RCM Implementations don't fail, believe me if you understand what your getting into upfront, use a proven process to select your asset for analysis AND you commit the resources, your implementation will be a huge success.
I can clearly remember performing my first RCM analysis and the ordeal that followed as we struggled to:
a) See the value in the analysis we had just completed (Someone told us that RCM should be performed on every piece of equipment at our plant so we selected one of our most common assets.
b) Free up the resources necessary to implement the tasks that came out of the analysis.
Lets be honest here, one of the biggest reasons why companies fail to implement is because we as consultants don't give them clear detailed expectations on what the full RCM cycle is and in many cases when it becomes clear that Reliability Centered Maintenance is more than the analysis they have neither the time or resources necessary to implement.
This is something I think we all have struggled with at one time or another and again as I think back to the struggles of my first RCM, if understood what was really involved in completing a successful implementation I would have made darn sure we selected a winner and made very clear to my managers what the full cycle of a RCM analysis really is.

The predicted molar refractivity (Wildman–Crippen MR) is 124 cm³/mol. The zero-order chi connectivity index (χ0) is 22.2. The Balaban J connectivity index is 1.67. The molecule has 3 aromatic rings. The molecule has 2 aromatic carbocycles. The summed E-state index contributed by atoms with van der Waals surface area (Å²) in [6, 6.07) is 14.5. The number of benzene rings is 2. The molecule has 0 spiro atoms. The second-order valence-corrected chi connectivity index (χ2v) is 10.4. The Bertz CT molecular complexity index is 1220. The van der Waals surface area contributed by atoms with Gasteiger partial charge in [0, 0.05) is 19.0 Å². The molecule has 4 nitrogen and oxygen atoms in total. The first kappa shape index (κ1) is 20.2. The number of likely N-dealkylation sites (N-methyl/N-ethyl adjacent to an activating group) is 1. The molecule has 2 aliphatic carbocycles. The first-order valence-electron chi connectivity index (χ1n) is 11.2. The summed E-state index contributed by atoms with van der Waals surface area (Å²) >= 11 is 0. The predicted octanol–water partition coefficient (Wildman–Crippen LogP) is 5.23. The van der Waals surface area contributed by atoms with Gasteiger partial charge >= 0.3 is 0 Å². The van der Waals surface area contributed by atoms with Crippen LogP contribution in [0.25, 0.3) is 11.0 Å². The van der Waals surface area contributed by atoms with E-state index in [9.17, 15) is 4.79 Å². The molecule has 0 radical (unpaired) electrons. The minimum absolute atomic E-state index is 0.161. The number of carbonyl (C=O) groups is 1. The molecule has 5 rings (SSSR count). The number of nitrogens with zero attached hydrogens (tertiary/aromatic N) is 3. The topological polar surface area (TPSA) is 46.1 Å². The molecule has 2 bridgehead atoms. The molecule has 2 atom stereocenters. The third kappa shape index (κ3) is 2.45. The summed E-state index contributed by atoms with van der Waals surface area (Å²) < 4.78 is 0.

1. Select a critical asset that is suffering from equipment related operational, speed or quality losses
2. Baseline reliability data for this asset (How do you know if you improved if you never measured upfront?)
3. Perform all necessary upfront work to ensure we have the right people to perform the analysis and all the information the team will need to ensure a thorough and accurate analysis
4. Train the team and perform the analysis
5. Task assignment
6. Implementation - Get agreement upfront, this work is not hard and it should not take more than 3 months. I now have a third customer who completes implementation in 3 weeks.
7. Track and report results including Return on Investment. Step 7 is directly related to step 1.
Think about it, the companies we work with on a day to day basis to all kinds of things that are more difficult than RCM in fact the facilities their equipment resides in required a major amount of planning and resources to construct but before they started they had a plan and a budget.
I have yet to have someone call me to perform a RCM analysis on a plant that never got finished. Supply a good plan, communicate the potential benefits, resources and budget required to complete the project and we will have a winner. Last but not least, don't start your second RCM until your first on is at least 80% implemented.
Tip provided by By Doug Plucknette, RCM Discipline Leader, GPAllied